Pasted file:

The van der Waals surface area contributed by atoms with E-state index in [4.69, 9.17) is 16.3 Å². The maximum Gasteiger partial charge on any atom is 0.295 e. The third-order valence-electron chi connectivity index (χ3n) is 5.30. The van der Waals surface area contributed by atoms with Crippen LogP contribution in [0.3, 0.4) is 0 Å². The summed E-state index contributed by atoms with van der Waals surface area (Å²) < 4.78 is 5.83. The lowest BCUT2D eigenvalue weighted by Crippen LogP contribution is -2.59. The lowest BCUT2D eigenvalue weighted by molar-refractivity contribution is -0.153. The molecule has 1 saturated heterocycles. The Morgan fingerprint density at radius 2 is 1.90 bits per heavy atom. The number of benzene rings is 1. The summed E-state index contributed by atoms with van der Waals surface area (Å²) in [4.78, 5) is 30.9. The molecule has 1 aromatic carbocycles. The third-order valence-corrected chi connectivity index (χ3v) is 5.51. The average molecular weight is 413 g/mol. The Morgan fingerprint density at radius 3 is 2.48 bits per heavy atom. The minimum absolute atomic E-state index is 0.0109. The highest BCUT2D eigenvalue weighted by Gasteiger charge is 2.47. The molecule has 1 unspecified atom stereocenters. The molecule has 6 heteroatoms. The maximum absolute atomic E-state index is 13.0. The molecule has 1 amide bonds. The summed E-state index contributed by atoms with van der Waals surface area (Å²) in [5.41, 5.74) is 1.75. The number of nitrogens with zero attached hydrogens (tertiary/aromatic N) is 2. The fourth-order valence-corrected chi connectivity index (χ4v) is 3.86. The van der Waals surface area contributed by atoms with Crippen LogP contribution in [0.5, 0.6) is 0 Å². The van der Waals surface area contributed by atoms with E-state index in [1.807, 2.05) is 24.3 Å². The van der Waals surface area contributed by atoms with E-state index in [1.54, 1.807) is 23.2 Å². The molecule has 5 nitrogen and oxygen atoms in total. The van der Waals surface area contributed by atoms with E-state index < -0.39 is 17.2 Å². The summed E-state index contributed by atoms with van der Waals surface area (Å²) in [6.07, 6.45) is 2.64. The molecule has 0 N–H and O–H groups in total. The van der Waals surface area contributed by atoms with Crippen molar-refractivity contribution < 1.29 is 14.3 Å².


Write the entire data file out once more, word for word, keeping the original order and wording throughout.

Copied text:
The van der Waals surface area contributed by atoms with E-state index in [4.69, 9.17) is 16.3 Å². The maximum Gasteiger partial charge on any atom is 0.295 e. The third-order valence-electron chi connectivity index (χ3n) is 5.30. The van der Waals surface area contributed by atoms with Crippen LogP contribution in [0.3, 0.4) is 0 Å². The summed E-state index contributed by atoms with van der Waals surface area (Å²) < 4.78 is 5.83. The lowest BCUT2D eigenvalue weighted by Crippen LogP contribution is -2.59. The lowest BCUT2D eigenvalue weighted by molar-refractivity contribution is -0.153. The molecule has 1 saturated heterocycles. The Morgan fingerprint density at radius 2 is 1.90 bits per heavy atom. The number of benzene rings is 1. The summed E-state index contributed by atoms with van der Waals surface area (Å²) in [4.78, 5) is 30.9. The molecule has 1 aromatic carbocycles. The third-order valence-corrected chi connectivity index (χ3v) is 5.51. The average molecular weight is 413 g/mol. The Morgan fingerprint density at radius 3 is 2.48 bits per heavy atom. The minimum absolute atomic E-state index is 0.0109. The highest BCUT2D eigenvalue weighted by Gasteiger charge is 2.47. The molecule has 1 unspecified atom stereocenters. The molecule has 6 heteroatoms. The maximum absolute atomic E-state index is 13.0. The molecule has 1 amide bonds. The summed E-state index contributed by atoms with van der Waals surface area (Å²) in [5.41, 5.74) is 1.75. The number of nitrogens with zero attached hydrogens (tertiary/aromatic N) is 2. The fourth-order valence-corrected chi connectivity index (χ4v) is 3.86. The van der Waals surface area contributed by atoms with Crippen LogP contribution in [0.5, 0.6) is 0 Å². The van der Waals surface area contributed by atoms with E-state index in [1.807, 2.05) is 24.3 Å². The van der Waals surface area contributed by atoms with E-state index in [1.54, 1.807) is 23.2 Å². The molecule has 5 nitrogen and oxygen atoms in total. The van der Waals surface area contributed by atoms with E-state index < -0.39 is 17.2 Å². The summed E-state index contributed by atoms with van der Waals surface area (Å²) in [6.07, 6.45) is 2.64. The molecule has 0 N–H and O–H groups in total. The van der Waals surface area contributed by atoms with Crippen molar-refractivity contribution < 1.29 is 14.3 Å².